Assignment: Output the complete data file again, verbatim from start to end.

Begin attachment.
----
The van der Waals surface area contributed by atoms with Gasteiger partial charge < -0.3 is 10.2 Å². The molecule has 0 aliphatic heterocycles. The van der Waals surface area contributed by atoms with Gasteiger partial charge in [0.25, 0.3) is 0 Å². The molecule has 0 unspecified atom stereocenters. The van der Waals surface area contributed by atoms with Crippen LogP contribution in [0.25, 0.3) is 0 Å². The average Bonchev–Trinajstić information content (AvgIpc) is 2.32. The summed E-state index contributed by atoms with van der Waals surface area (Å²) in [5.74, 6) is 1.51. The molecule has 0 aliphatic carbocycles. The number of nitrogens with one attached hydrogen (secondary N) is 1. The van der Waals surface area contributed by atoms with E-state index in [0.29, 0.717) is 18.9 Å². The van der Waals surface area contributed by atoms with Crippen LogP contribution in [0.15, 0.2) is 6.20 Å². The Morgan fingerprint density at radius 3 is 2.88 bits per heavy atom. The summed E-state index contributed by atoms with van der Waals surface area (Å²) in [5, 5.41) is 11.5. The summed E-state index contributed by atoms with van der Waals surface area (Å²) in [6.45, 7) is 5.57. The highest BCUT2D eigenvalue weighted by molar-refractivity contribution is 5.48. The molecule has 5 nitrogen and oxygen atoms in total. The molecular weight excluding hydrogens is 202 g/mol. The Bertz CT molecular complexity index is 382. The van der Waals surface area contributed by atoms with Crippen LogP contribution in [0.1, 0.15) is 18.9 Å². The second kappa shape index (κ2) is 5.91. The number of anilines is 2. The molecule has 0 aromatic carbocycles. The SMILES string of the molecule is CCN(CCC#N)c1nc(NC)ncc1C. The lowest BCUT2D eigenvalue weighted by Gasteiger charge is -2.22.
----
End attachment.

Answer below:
The van der Waals surface area contributed by atoms with Gasteiger partial charge < -0.3 is 10.2 Å². The molecule has 0 aliphatic heterocycles. The van der Waals surface area contributed by atoms with Gasteiger partial charge in [0.25, 0.3) is 0 Å². The molecule has 0 unspecified atom stereocenters. The van der Waals surface area contributed by atoms with Crippen LogP contribution in [0.25, 0.3) is 0 Å². The average Bonchev–Trinajstić information content (AvgIpc) is 2.32. The summed E-state index contributed by atoms with van der Waals surface area (Å²) in [5.74, 6) is 1.51. The molecule has 0 aliphatic carbocycles. The number of nitrogens with one attached hydrogen (secondary N) is 1. The van der Waals surface area contributed by atoms with E-state index in [0.29, 0.717) is 18.9 Å². The van der Waals surface area contributed by atoms with Crippen LogP contribution in [0.15, 0.2) is 6.20 Å². The Morgan fingerprint density at radius 3 is 2.88 bits per heavy atom. The summed E-state index contributed by atoms with van der Waals surface area (Å²) in [5, 5.41) is 11.5. The summed E-state index contributed by atoms with van der Waals surface area (Å²) in [6.45, 7) is 5.57. The highest BCUT2D eigenvalue weighted by molar-refractivity contribution is 5.48. The molecule has 5 nitrogen and oxygen atoms in total. The molecular weight excluding hydrogens is 202 g/mol. The Bertz CT molecular complexity index is 382. The van der Waals surface area contributed by atoms with Crippen LogP contribution in [0.1, 0.15) is 18.9 Å². The second kappa shape index (κ2) is 5.91. The number of anilines is 2. The molecule has 0 aromatic carbocycles. The SMILES string of the molecule is CCN(CCC#N)c1nc(NC)ncc1C. The lowest BCUT2D eigenvalue weighted by Gasteiger charge is -2.22.